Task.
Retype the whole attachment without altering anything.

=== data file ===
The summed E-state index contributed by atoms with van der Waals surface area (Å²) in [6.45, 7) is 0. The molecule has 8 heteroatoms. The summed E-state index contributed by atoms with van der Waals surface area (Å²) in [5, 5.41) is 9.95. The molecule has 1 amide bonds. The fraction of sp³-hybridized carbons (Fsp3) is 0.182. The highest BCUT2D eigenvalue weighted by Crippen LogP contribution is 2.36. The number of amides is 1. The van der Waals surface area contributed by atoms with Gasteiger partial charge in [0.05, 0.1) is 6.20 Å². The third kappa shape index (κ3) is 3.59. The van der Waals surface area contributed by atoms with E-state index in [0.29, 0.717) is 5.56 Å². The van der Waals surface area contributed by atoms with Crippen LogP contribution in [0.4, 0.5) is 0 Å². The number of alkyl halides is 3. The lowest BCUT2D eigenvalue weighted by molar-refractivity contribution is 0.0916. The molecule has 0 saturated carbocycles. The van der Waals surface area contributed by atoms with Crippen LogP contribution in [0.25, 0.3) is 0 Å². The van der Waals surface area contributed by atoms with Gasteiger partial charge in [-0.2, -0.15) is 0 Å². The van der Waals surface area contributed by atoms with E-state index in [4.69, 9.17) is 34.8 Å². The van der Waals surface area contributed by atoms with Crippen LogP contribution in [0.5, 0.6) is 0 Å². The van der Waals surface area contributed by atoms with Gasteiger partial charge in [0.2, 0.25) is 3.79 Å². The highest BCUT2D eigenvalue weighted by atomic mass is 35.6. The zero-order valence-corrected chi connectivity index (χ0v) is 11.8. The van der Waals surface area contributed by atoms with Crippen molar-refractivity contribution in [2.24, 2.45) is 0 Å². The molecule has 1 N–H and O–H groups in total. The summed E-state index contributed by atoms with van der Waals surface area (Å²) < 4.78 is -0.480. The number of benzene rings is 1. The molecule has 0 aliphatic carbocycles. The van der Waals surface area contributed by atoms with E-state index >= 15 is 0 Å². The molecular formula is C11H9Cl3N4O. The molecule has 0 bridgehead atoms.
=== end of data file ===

The summed E-state index contributed by atoms with van der Waals surface area (Å²) in [6.45, 7) is 0. The molecule has 8 heteroatoms. The summed E-state index contributed by atoms with van der Waals surface area (Å²) in [5, 5.41) is 9.95. The molecule has 1 amide bonds. The fraction of sp³-hybridized carbons (Fsp3) is 0.182. The highest BCUT2D eigenvalue weighted by Crippen LogP contribution is 2.36. The number of amides is 1. The van der Waals surface area contributed by atoms with Gasteiger partial charge in [0.05, 0.1) is 6.20 Å². The third kappa shape index (κ3) is 3.59. The van der Waals surface area contributed by atoms with E-state index in [0.29, 0.717) is 5.56 Å². The van der Waals surface area contributed by atoms with Crippen LogP contribution in [0.4, 0.5) is 0 Å². The number of alkyl halides is 3. The lowest BCUT2D eigenvalue weighted by molar-refractivity contribution is 0.0916. The molecule has 0 saturated carbocycles. The van der Waals surface area contributed by atoms with Crippen LogP contribution in [0.25, 0.3) is 0 Å². The van der Waals surface area contributed by atoms with Gasteiger partial charge in [-0.2, -0.15) is 0 Å². The van der Waals surface area contributed by atoms with E-state index in [4.69, 9.17) is 34.8 Å². The van der Waals surface area contributed by atoms with Crippen LogP contribution in [0.5, 0.6) is 0 Å². The van der Waals surface area contributed by atoms with Gasteiger partial charge in [0.2, 0.25) is 3.79 Å². The highest BCUT2D eigenvalue weighted by atomic mass is 35.6. The zero-order valence-corrected chi connectivity index (χ0v) is 11.8. The van der Waals surface area contributed by atoms with Crippen molar-refractivity contribution in [2.24, 2.45) is 0 Å². The molecule has 1 N–H and O–H groups in total. The summed E-state index contributed by atoms with van der Waals surface area (Å²) < 4.78 is -0.480. The number of benzene rings is 1. The molecule has 0 aliphatic carbocycles. The van der Waals surface area contributed by atoms with E-state index >= 15 is 0 Å². The molecular formula is C11H9Cl3N4O. The molecule has 0 bridgehead atoms.